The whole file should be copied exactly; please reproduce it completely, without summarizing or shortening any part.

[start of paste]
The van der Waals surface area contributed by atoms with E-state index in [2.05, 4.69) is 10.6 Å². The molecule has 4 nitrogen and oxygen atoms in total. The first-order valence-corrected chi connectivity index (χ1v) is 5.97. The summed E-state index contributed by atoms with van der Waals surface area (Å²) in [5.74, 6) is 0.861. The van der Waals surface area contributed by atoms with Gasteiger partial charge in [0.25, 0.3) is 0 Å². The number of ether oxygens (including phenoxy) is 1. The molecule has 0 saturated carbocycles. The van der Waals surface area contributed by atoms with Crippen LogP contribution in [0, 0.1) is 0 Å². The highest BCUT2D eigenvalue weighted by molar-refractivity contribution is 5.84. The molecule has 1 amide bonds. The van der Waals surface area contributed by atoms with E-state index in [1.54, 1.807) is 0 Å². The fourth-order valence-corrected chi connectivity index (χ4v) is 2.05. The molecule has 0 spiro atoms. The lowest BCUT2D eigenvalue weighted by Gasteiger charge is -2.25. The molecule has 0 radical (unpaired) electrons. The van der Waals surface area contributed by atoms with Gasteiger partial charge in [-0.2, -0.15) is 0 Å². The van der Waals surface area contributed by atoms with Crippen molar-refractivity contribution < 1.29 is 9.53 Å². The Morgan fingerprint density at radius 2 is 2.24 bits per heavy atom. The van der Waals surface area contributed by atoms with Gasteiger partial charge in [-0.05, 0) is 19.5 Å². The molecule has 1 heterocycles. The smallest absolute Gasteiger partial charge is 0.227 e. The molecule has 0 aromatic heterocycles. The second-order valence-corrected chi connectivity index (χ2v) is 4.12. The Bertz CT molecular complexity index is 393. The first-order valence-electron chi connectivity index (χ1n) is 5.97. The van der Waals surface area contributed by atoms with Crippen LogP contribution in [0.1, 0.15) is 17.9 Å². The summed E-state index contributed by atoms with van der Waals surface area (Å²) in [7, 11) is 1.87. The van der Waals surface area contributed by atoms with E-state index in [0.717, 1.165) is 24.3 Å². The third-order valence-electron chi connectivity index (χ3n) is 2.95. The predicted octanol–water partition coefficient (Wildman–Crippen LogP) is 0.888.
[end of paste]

The van der Waals surface area contributed by atoms with E-state index in [2.05, 4.69) is 10.6 Å². The molecule has 4 nitrogen and oxygen atoms in total. The first-order valence-corrected chi connectivity index (χ1v) is 5.97. The summed E-state index contributed by atoms with van der Waals surface area (Å²) in [5.74, 6) is 0.861. The van der Waals surface area contributed by atoms with Gasteiger partial charge in [0.25, 0.3) is 0 Å². The number of ether oxygens (including phenoxy) is 1. The molecule has 0 saturated carbocycles. The van der Waals surface area contributed by atoms with Crippen LogP contribution in [0, 0.1) is 0 Å². The highest BCUT2D eigenvalue weighted by molar-refractivity contribution is 5.84. The molecule has 1 amide bonds. The van der Waals surface area contributed by atoms with E-state index in [1.54, 1.807) is 0 Å². The fourth-order valence-corrected chi connectivity index (χ4v) is 2.05. The molecule has 0 spiro atoms. The lowest BCUT2D eigenvalue weighted by Gasteiger charge is -2.25. The molecule has 0 radical (unpaired) electrons. The van der Waals surface area contributed by atoms with Gasteiger partial charge in [-0.2, -0.15) is 0 Å². The van der Waals surface area contributed by atoms with Crippen molar-refractivity contribution < 1.29 is 9.53 Å². The Morgan fingerprint density at radius 2 is 2.24 bits per heavy atom. The van der Waals surface area contributed by atoms with Gasteiger partial charge in [-0.05, 0) is 19.5 Å². The molecule has 1 heterocycles. The smallest absolute Gasteiger partial charge is 0.227 e. The molecule has 0 aromatic heterocycles. The second-order valence-corrected chi connectivity index (χ2v) is 4.12. The Bertz CT molecular complexity index is 393. The first-order valence-electron chi connectivity index (χ1n) is 5.97. The van der Waals surface area contributed by atoms with Crippen LogP contribution in [0.1, 0.15) is 17.9 Å². The summed E-state index contributed by atoms with van der Waals surface area (Å²) in [7, 11) is 1.87. The van der Waals surface area contributed by atoms with E-state index in [0.717, 1.165) is 24.3 Å². The third-order valence-electron chi connectivity index (χ3n) is 2.95. The predicted octanol–water partition coefficient (Wildman–Crippen LogP) is 0.888.